“Patient Zero and the Making of the AIDS Epidemic” by Richard A. McKay— Following An Idea

McKay, Richard A. “Patient Zero and the Making of the AIDS Epidemic”, University of Chicago Press, 2017.

Following An Idea

Amos Lassen

 “Patient Zero” is popularly understood to be the first person infected in the AIDS epidemic and has been the key to media coverage of major infectious disease outbreaks for more than three decades. Yet the term itself did not exist before the emergence of the HIV/AIDS epidemic in the 1980s. We have wondered how quickly this idea came to exert such a strong grip on the scientific, media, and popular consciousness. Richard A. McKay in “Patient Zero and the Making of the AIDS Epidemic” interprets a wealth of archival sources and interviews to demonstrate how this seemingly new concept drew upon centuries-old ideas—and fears regarding contagion and social disorder.

This is a carefully documented and sensitively written account of the life of Gaétan Dugas, a gay man whose skin cancer diagnosis in 1980 took on very different meanings as the HIV/AIDS epidemic developed. He also received widespread posthumous infamy when he was incorrectly identified as patient zero of the North American outbreak. McKay shows how investigators from the US Centers for Disease Control inadvertently created the term inadvertently when they were researching the term amid their early research into the health crisis at the beginning and how an ambitious journalist amplified the idea in his determination to reframe national debates about AIDS. Many people struggled with the notion of patient zero by adopting, challenging and redirecting its powerful meanings in order to try to make sense of and respond to the first fifteen years of an epidemic that was unfolding before their very eyes. This book untangles the complex process by which individuals and groups create meaning and allocate blame when faced with new disease threats. In effect, McKay gives us revisionist history.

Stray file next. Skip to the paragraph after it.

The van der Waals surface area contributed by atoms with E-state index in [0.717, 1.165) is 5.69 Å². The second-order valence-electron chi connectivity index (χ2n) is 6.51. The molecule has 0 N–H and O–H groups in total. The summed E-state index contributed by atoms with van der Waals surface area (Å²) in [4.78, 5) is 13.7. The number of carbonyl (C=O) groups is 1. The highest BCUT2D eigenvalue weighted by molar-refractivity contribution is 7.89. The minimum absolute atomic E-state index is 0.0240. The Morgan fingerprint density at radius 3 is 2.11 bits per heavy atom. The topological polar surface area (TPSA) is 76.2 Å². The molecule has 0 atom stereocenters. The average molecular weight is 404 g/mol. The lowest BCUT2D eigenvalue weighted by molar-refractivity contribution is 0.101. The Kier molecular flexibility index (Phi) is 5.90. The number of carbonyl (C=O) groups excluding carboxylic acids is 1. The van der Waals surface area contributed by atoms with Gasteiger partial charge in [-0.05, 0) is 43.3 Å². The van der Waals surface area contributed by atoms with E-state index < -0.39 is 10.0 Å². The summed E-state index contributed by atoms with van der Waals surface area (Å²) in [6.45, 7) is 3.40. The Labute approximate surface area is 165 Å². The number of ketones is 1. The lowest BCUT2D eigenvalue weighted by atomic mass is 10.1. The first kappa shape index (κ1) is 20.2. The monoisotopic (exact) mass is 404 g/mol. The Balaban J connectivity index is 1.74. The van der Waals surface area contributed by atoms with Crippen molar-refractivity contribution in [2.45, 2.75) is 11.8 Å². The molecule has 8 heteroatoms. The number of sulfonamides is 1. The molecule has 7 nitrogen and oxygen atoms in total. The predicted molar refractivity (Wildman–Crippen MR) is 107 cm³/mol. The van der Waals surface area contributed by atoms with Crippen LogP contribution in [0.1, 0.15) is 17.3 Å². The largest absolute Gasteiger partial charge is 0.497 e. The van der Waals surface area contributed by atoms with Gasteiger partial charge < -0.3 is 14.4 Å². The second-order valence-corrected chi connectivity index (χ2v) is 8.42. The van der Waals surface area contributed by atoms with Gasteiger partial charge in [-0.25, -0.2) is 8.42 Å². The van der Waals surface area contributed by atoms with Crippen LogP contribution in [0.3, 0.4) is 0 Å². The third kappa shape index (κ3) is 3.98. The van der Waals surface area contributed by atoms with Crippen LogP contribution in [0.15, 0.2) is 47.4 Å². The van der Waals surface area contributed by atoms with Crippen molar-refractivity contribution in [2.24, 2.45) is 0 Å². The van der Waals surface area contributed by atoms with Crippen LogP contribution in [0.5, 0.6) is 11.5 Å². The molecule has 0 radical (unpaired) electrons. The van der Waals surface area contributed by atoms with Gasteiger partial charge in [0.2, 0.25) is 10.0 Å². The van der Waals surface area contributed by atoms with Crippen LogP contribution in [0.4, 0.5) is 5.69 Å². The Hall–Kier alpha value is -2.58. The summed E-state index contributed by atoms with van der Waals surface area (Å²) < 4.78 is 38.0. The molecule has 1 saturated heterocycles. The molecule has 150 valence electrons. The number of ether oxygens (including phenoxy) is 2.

Below is the Table of Contents:


List of Abbreviations

Introduction: “He Is Still Out There”

  1. What Came Before Zero?
  2. The Cluster Study
  3. “Humanizing This Disease”
  4. Giving a Face to the Epidemic
  5. Ghosts and Blood
  6. Locating Gaétan Dugas’s Views

Epilogue: Zero Hour—Making Histories of the North American AIDS Epidemic

Appendix: Oral History Interviews



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